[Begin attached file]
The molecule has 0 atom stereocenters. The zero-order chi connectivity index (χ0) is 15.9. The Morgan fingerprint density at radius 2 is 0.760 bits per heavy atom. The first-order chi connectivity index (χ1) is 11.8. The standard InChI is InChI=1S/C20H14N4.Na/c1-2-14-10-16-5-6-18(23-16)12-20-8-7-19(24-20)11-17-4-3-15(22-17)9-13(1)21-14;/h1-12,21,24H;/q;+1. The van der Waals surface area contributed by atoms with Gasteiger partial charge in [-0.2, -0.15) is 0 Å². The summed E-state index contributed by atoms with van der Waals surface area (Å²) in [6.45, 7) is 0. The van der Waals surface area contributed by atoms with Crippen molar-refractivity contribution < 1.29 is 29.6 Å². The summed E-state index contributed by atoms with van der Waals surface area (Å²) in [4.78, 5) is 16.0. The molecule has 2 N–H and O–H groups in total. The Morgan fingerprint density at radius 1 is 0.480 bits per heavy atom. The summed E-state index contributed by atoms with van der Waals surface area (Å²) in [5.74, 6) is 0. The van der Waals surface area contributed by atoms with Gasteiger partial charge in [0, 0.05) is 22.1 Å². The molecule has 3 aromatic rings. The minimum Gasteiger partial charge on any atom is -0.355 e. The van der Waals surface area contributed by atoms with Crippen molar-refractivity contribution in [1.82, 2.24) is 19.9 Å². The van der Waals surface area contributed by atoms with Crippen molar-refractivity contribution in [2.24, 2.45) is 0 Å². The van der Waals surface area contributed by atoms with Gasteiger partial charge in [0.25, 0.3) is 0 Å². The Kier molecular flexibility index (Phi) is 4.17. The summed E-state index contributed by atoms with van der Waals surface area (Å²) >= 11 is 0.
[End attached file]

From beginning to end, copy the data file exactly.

The molecule has 0 atom stereocenters. The zero-order chi connectivity index (χ0) is 15.9. The Morgan fingerprint density at radius 2 is 0.760 bits per heavy atom. The first-order chi connectivity index (χ1) is 11.8. The standard InChI is InChI=1S/C20H14N4.Na/c1-2-14-10-16-5-6-18(23-16)12-20-8-7-19(24-20)11-17-4-3-15(22-17)9-13(1)21-14;/h1-12,21,24H;/q;+1. The van der Waals surface area contributed by atoms with Gasteiger partial charge in [-0.2, -0.15) is 0 Å². The summed E-state index contributed by atoms with van der Waals surface area (Å²) in [6.45, 7) is 0. The van der Waals surface area contributed by atoms with Crippen molar-refractivity contribution < 1.29 is 29.6 Å². The summed E-state index contributed by atoms with van der Waals surface area (Å²) in [4.78, 5) is 16.0. The molecule has 2 N–H and O–H groups in total. The Morgan fingerprint density at radius 1 is 0.480 bits per heavy atom. The summed E-state index contributed by atoms with van der Waals surface area (Å²) in [5.74, 6) is 0. The van der Waals surface area contributed by atoms with Gasteiger partial charge in [0, 0.05) is 22.1 Å². The molecule has 3 aromatic rings. The minimum Gasteiger partial charge on any atom is -0.355 e. The van der Waals surface area contributed by atoms with Crippen molar-refractivity contribution in [1.82, 2.24) is 19.9 Å². The van der Waals surface area contributed by atoms with Crippen molar-refractivity contribution in [2.24, 2.45) is 0 Å². The van der Waals surface area contributed by atoms with Gasteiger partial charge in [0.25, 0.3) is 0 Å². The Kier molecular flexibility index (Phi) is 4.17. The summed E-state index contributed by atoms with van der Waals surface area (Å²) >= 11 is 0.